Dermatologists believe that sunscreen is the most important product available to help block ultraviolet light while out in the sunlight. Since most types of skin cancer are caused by exposure to UV radiation, parents tend to lather sunscreen on themselves and their children before heading outdoors.
But a recent article published in the Daily Mail featured a few parents who refuse to use commercial sunscreen on their children, claiming the chemicals found in these products could cause more harm than good.
Sophie Kirkham, a 39-year-old mom who works as a HypnoBirthing teacher in London, doesn’t apply sunscreen to her eight-year-old son Freddie. She told the Daily Mail that she was raised to wear sunscreen, but on vacation once noticed that the sunscreen “was stripping the nail varnish off her toenails.”
When her son was young she applied a sunscreen for babies to his skin, but claims it made his skin sore. Her current preferred method is “to be sensible with him, keeping him out of the sun when it’s at its strongest.”
Stephanie Buckley, a 36-year-old mom from Somerset, England, said that she’d never want her or her kids to burn, but she doesn’t believe the chemicals in sunscreen are healthy. Like Kirkham, Buckley says her children sit in the shade or play inside when it gets hot.
“Mothers are taught not to put anything containing chemicals on a baby’s skin, so when I looked up the ingredients in suncream, I was horrified,” said Buckley, who has two young daughters — Beatrice, 4, and Aurelia, 1). “When Beatrice goes to preschool I have to put something on her because I can’t guarantee that she’ll be kept out of the sun. I use organic sunscreen which uses zinc oxide to block UVA and UVB rays. When we’re together, I prefer not to use anything.”
While using coconut oil to moisturize her own skin, Buckley says she currently covers her daughters in sun suits and hats and makes sure they aren’t in the sun when it’s hottest.
“I also make sure we eat plenty of fruit and vegetables, because I read that the antioxidants boost the skin’s sun protection.”
Her husband Gareth uses sunscreen, but Stephanie said he still gets burnt even though he “slathers” himself in cream.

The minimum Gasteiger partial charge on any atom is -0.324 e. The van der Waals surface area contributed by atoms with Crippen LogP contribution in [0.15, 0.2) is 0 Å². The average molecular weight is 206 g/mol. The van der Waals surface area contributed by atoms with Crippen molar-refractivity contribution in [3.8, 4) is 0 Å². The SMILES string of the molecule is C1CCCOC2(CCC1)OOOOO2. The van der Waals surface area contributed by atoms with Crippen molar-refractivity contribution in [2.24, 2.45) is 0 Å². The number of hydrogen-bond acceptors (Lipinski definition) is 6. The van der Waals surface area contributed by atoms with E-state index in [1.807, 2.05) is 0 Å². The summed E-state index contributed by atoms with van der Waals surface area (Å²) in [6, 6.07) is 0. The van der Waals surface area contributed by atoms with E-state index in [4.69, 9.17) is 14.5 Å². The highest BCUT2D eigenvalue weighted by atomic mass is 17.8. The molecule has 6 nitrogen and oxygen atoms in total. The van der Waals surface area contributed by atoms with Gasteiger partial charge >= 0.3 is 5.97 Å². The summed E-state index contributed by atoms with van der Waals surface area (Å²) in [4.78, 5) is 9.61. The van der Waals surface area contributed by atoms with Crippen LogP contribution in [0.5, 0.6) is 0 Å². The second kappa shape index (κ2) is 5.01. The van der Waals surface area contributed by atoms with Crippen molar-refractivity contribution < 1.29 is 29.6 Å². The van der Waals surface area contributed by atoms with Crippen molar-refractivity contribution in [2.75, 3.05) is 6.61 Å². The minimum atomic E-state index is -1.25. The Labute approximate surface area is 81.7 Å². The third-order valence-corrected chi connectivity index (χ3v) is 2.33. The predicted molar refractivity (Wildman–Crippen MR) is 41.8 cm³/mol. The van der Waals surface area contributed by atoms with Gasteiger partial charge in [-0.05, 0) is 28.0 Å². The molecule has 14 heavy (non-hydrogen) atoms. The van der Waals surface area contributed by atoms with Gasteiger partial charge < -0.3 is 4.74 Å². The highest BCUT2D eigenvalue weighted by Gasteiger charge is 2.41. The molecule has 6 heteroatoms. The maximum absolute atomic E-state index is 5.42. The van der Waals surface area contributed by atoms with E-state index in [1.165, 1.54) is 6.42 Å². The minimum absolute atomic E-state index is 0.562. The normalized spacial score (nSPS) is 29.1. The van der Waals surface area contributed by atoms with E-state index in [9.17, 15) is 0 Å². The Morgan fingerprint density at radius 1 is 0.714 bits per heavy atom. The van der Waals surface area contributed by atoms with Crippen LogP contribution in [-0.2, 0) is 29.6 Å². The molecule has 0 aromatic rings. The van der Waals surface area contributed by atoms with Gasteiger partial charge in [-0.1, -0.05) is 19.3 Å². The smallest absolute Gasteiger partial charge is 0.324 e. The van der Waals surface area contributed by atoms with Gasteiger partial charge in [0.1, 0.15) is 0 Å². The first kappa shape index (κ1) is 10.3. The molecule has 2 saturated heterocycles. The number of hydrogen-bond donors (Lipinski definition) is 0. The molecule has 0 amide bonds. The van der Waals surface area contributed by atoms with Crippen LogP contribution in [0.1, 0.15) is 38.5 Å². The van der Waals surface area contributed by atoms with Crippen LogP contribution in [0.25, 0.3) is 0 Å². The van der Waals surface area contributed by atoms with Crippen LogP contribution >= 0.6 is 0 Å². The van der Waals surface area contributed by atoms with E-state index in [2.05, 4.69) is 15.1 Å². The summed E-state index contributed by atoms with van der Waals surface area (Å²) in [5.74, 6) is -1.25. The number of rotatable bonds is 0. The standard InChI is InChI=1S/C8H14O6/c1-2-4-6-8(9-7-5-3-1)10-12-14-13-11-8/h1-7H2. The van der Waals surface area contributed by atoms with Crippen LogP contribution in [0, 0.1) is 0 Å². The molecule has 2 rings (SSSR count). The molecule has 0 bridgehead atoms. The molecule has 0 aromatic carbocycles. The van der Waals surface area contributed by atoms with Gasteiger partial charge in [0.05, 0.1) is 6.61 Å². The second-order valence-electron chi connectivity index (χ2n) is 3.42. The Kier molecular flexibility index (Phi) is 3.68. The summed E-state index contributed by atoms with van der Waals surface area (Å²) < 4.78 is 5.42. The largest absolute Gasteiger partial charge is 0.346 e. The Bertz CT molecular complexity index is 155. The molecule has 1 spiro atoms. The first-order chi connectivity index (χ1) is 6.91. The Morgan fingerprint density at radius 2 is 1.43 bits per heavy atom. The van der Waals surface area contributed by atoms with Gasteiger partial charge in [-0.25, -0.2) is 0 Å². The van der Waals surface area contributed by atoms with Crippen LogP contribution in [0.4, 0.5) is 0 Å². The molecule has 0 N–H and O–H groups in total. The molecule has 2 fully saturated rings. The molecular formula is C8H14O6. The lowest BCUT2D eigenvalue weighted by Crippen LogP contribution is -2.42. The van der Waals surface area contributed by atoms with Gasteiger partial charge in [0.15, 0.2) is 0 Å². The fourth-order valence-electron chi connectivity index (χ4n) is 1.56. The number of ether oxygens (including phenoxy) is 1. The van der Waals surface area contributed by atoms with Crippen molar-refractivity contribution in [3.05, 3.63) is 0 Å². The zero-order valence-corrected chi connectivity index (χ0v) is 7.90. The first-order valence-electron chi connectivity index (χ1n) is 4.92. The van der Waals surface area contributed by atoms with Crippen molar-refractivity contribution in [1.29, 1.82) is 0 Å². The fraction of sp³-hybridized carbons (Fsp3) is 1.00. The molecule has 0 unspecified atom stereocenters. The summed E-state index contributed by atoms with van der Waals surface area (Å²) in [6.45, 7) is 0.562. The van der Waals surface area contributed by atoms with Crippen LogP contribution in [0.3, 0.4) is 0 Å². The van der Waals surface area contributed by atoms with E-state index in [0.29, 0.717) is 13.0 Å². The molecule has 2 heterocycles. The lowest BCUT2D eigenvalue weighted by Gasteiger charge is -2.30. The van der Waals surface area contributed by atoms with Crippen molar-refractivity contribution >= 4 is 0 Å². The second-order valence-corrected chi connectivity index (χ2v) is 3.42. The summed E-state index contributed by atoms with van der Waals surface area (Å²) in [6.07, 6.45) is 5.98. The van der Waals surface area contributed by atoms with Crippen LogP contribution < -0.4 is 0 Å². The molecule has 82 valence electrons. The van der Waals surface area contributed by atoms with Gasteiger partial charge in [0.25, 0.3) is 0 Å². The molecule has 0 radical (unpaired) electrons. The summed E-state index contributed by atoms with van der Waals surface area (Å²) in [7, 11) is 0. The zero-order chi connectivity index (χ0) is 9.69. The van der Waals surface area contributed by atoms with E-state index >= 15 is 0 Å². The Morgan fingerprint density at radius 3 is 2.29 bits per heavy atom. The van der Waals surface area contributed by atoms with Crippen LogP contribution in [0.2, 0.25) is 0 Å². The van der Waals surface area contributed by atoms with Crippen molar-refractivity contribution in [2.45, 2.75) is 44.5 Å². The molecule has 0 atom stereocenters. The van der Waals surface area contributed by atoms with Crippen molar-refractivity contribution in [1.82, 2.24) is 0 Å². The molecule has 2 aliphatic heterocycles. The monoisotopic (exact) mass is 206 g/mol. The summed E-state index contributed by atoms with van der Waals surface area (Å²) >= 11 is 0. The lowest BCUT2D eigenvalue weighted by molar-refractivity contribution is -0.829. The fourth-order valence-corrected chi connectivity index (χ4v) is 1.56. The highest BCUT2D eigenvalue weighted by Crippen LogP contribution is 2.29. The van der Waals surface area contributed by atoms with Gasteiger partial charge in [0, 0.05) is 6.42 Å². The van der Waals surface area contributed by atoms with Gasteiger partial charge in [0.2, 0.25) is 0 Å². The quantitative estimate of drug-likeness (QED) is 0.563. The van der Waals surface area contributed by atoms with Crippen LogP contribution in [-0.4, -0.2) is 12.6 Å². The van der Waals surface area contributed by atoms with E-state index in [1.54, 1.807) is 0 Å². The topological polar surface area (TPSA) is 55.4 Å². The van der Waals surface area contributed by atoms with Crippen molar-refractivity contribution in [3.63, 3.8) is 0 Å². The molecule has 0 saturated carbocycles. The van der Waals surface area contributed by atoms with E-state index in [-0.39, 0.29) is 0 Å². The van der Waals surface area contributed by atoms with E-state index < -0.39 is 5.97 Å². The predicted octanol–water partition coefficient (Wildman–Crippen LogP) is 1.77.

“I believe big cosmetic companies are more interested in profits than safety. I worry that the chemicals we put on our skin are contributing to illnesses including cancer.”
Dr. Fred Weksberg, owner and medical director of The Weksberg Centre for Cosmetic Dermatology in Toronto, says that parents who don’t apply sunscreen to their children are putting them at risk. He tells Yahoo Canada that there’s no real evidence that sunscreens on the market have any damaging side effects.
“Yes, you can get eczema or an allergy to it. But that’s not really a health issue — that just means you need to stay away from something that you’re allergic to,” he noted. “So until I see some real evidence that these things are harmful, I’m just going to continue to prescribe them. In fact they would be pulled off the market by the government if they are proved to be harmful.”
Still, the use of commercial sunscreen remains controversial, even among celebrities. Last summer, MTV “Jersey Shore” alum Jenni “JWoww” Farley clapped back at haters who accused her of not putting sunscreen on her (then) two-month-old baby Greyson when he was in the pool.
The 31-year-old claims she created her own natural sunscreen.
“So, here is what I mixed for my son so I know for the two minutes he would be safe,” she wrote in an post, noting that she used a mixture of coconut oil, zinc oxide and carrot seed oil.
“It’s the same concept as diaper cream,” she added, suggesting the natural concoction she created is probably better than most suncreams parents lather their children in.
“Remember…I’m in the tanning industry and pride myself on knowing this.”
Scroll through Instagram and you’ll see a growing number of posts about people who use oils that contain natural SPFs as their sunscreen, with some claiming that you can safely protect your skin from the sun without lathering on commercial products.
“Did you know that natural oils can be used as a sunscreen?” one person commented under the widely-spread graphic “10 oils with natural SPF.” “This summer try to use #naturaloils as an SPF instead of the chemical cancer causing ones!”
A 2000 study even suggests that the UV protection from raspberry seed oil is similar to titanium dioxide and can have an SPF protection against UVB rays of up to 50. While Weksberg suggests the scientific evidence isn’t conclusive enough, he says parents have a choice of using chemical-free sunscreens that have titanium and zinc.
“Increased UV exposure can cause premature aging of the skin,” Weksberg said. “And increases for skin cancer far outweigh the risks of the sunscreens.”